An educational hot topic touches every state of the Union. Depending on where the state is depends upon the topic at debate. In this case, the local educational hot topic at the center of debate is in Michigan. South Central Michigan seems to be in a direct path for higher educational news debates due in part the many colleges and universities throughout this area of Michigan.
At least one-third of all students who enter the higher educational arena know that they will no doubt enter different colleges before they earn the expected degree. This information, compiled through the (1) National Student Clearinghouse Research Center found that nearly one-third of all students transfer to two or more colleges.
Before a student obtains their degree, they may transfer from a two-year college to a four-year college, from one two-year College to another or from one four-year College to another. There are many different reasons why students transfer from one college to another. The life of the student changes and reasons involve family, illnesses, cost of education between colleges, relocation and much more. Students also know that an online education is less expensive than a campus setting.
Students frequently find that the transfer process from one college to another can be frustrating and difficult. The State of Michigan feels they can make the transfer process easier and quicker for many students. Frequently students lose valuable time, money and credits earned during the transfer process. Sometimes valuable credits earned through one college are not accepted at another college so the student must take the course (s) again, costing the student even more money, they cannot afford and valuable time.
(3) The State of Michigan and many other states find the topic of college transfers a hot issue. (2) Legislatures feel that the State of Michigan can organize ease of transfers for students in Michigan by drawing new articulation policies, create a successful transfer process, create throughout the State of Michigan a common course numbering systems for higher education facilities and lastly restructure a general educational core that assure students are accepted at all institutions of higher education. This process needs to structure a website that enhances the process of student transfers.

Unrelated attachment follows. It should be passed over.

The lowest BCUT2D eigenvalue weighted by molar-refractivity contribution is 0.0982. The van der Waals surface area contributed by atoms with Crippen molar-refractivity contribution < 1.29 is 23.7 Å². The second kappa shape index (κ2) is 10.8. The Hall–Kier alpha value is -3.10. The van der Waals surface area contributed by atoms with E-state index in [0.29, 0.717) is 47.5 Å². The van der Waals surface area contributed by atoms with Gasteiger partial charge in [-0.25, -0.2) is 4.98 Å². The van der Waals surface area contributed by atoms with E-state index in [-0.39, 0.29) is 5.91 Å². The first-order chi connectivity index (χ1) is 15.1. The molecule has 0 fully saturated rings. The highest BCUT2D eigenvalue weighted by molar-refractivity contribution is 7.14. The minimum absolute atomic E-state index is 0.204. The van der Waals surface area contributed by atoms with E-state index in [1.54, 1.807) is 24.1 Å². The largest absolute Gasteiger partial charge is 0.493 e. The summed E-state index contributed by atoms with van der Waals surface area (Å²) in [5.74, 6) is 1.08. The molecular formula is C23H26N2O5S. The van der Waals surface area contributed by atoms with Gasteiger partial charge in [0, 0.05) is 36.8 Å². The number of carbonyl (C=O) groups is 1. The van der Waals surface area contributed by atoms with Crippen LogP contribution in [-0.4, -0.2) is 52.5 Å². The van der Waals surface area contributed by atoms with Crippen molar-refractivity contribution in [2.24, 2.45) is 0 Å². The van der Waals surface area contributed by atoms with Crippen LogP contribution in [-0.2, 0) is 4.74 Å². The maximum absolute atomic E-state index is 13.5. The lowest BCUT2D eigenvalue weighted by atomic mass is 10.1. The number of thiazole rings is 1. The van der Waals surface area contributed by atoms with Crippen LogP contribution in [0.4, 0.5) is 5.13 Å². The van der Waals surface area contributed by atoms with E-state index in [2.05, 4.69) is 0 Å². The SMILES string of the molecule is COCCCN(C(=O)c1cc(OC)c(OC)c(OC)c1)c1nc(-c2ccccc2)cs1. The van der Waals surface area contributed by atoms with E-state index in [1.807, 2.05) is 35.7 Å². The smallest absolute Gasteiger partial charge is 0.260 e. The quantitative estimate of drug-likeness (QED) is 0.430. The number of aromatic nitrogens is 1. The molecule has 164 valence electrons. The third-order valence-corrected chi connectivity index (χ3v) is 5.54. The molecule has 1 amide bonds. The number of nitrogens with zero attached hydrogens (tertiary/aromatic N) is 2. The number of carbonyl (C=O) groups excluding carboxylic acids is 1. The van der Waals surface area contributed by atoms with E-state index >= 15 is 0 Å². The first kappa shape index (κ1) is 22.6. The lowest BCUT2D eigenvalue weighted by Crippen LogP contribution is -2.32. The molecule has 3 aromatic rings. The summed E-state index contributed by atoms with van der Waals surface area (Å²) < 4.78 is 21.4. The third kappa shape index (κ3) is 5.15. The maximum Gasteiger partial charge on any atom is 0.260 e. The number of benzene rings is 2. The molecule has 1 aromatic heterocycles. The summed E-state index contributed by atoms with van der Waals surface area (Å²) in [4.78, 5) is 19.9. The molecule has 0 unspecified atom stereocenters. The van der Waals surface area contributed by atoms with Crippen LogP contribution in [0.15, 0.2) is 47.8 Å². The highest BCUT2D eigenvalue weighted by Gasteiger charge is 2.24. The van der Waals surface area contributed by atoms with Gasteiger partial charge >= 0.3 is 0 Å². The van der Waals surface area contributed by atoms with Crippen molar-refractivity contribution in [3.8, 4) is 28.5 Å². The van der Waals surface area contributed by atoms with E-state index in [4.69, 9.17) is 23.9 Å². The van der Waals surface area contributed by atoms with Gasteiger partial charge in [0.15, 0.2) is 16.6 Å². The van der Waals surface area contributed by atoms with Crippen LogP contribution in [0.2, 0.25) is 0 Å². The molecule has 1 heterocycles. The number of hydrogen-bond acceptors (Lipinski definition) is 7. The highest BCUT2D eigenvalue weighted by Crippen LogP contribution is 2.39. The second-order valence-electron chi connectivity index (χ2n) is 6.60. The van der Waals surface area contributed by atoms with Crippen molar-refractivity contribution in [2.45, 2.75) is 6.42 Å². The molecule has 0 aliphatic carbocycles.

As of 2014, 30 states that have enacted a local common course numbering system. This system is one of the first steps towards solving a student’s transfer woes.
I wish this debate settled at the time our children were in college. Our oldest son has a Master’s Degree in Psychology and I remember that he had a problem in the transferring of credits and had to retake certain classes in order for the college of his choice to consider his admission. He had obtained his Bachelor’s Degree and needed to transfer to another college for his Master’s Degree.
This indeed added to his high cost of education and it took valuable time away from him getting his degree earlier and entering the workfield. Now he is thinking about obtaining his PhD. and the states that recognize this problem with is already working on solutions.
I am personally happy that someone or some group has brought this to the attention of lawmakers in our state. I along with many other parents do not want to see a student fight off all the red tape, because of a state’s poor educational structure. I still have a second son working on his Bachelor’s Degree in Criminology and a daughter who is planning to extend her nursing education. I can only hope that the college they chose recognizes the credits already earned. I hope that the State of Michigan makes a higher education easier for them to obtain by removing obvious obstacles. I hate to see any student trying to obtain a higher education, fight for what they already learned, only to lose credits because the college of choice does not accept credits from the college transfered.